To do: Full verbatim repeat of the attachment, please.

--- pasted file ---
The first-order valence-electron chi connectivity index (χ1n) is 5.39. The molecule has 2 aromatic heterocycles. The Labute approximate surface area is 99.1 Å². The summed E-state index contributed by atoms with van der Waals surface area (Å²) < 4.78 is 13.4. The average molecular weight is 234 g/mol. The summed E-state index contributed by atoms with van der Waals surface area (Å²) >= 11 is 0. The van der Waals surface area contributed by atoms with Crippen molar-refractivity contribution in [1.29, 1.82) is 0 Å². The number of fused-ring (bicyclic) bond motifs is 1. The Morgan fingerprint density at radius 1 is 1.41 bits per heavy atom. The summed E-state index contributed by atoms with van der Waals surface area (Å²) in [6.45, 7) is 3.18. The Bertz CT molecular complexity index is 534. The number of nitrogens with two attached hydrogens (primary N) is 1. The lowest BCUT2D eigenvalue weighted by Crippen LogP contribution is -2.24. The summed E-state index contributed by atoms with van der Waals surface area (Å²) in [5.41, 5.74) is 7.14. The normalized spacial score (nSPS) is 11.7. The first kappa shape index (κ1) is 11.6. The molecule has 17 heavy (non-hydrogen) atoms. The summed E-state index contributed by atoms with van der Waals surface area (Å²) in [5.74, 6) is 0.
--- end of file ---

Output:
The first-order valence-electron chi connectivity index (χ1n) is 5.39. The molecule has 2 aromatic heterocycles. The Labute approximate surface area is 99.1 Å². The summed E-state index contributed by atoms with van der Waals surface area (Å²) < 4.78 is 13.4. The average molecular weight is 234 g/mol. The summed E-state index contributed by atoms with van der Waals surface area (Å²) >= 11 is 0. The van der Waals surface area contributed by atoms with Crippen molar-refractivity contribution in [1.29, 1.82) is 0 Å². The number of fused-ring (bicyclic) bond motifs is 1. The Morgan fingerprint density at radius 1 is 1.41 bits per heavy atom. The summed E-state index contributed by atoms with van der Waals surface area (Å²) in [6.45, 7) is 3.18. The Bertz CT molecular complexity index is 534. The number of nitrogens with two attached hydrogens (primary N) is 1. The lowest BCUT2D eigenvalue weighted by Crippen LogP contribution is -2.24. The summed E-state index contributed by atoms with van der Waals surface area (Å²) in [5.41, 5.74) is 7.14. The normalized spacial score (nSPS) is 11.7. The first kappa shape index (κ1) is 11.6. The molecule has 17 heavy (non-hydrogen) atoms. The summed E-state index contributed by atoms with van der Waals surface area (Å²) in [5.74, 6) is 0.